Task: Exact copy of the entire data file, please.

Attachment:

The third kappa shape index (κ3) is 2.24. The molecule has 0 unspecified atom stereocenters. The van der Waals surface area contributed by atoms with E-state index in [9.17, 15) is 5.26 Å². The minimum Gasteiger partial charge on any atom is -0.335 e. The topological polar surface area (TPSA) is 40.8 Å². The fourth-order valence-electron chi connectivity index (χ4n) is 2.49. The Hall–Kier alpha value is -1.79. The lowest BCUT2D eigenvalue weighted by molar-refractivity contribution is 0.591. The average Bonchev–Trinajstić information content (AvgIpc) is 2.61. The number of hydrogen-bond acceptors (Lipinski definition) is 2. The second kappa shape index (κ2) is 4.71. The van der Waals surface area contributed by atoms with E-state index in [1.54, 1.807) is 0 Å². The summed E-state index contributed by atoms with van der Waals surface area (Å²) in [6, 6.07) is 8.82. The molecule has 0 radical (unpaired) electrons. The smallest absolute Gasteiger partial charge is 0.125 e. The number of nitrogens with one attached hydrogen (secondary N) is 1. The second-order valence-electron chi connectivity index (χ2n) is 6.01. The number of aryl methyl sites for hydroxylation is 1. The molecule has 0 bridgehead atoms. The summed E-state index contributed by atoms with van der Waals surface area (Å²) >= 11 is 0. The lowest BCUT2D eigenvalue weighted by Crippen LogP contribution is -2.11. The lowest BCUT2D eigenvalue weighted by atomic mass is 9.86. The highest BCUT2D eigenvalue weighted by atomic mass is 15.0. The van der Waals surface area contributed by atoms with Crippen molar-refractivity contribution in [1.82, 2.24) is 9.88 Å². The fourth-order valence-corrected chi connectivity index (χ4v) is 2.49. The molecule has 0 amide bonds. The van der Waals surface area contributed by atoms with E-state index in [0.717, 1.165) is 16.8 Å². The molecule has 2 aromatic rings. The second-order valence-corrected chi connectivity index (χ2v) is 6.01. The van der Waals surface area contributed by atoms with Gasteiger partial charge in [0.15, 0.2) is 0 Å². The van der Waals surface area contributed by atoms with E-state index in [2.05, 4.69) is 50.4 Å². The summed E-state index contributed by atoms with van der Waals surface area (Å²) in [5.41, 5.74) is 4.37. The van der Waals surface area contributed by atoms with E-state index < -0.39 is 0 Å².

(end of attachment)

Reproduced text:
The third kappa shape index (κ3) is 2.24. The molecule has 0 unspecified atom stereocenters. The van der Waals surface area contributed by atoms with E-state index in [9.17, 15) is 5.26 Å². The minimum Gasteiger partial charge on any atom is -0.335 e. The topological polar surface area (TPSA) is 40.8 Å². The fourth-order valence-electron chi connectivity index (χ4n) is 2.49. The Hall–Kier alpha value is -1.79. The lowest BCUT2D eigenvalue weighted by molar-refractivity contribution is 0.591. The average Bonchev–Trinajstić information content (AvgIpc) is 2.61. The number of hydrogen-bond acceptors (Lipinski definition) is 2. The second kappa shape index (κ2) is 4.71. The van der Waals surface area contributed by atoms with E-state index in [1.54, 1.807) is 0 Å². The summed E-state index contributed by atoms with van der Waals surface area (Å²) in [6, 6.07) is 8.82. The molecule has 0 radical (unpaired) electrons. The smallest absolute Gasteiger partial charge is 0.125 e. The number of nitrogens with one attached hydrogen (secondary N) is 1. The second-order valence-electron chi connectivity index (χ2n) is 6.01. The number of aryl methyl sites for hydroxylation is 1. The molecule has 0 bridgehead atoms. The summed E-state index contributed by atoms with van der Waals surface area (Å²) >= 11 is 0. The lowest BCUT2D eigenvalue weighted by Crippen LogP contribution is -2.11. The lowest BCUT2D eigenvalue weighted by atomic mass is 9.86. The highest BCUT2D eigenvalue weighted by atomic mass is 15.0. The van der Waals surface area contributed by atoms with Crippen molar-refractivity contribution in [1.82, 2.24) is 9.88 Å². The fourth-order valence-corrected chi connectivity index (χ4v) is 2.49. The molecule has 0 amide bonds. The van der Waals surface area contributed by atoms with E-state index in [0.717, 1.165) is 16.8 Å². The molecule has 2 aromatic rings. The second-order valence-corrected chi connectivity index (χ2v) is 6.01. The van der Waals surface area contributed by atoms with Gasteiger partial charge in [0.15, 0.2) is 0 Å². The van der Waals surface area contributed by atoms with E-state index in [2.05, 4.69) is 50.4 Å². The summed E-state index contributed by atoms with van der Waals surface area (Å²) in [5.41, 5.74) is 4.37. The van der Waals surface area contributed by atoms with E-state index < -0.39 is 0 Å².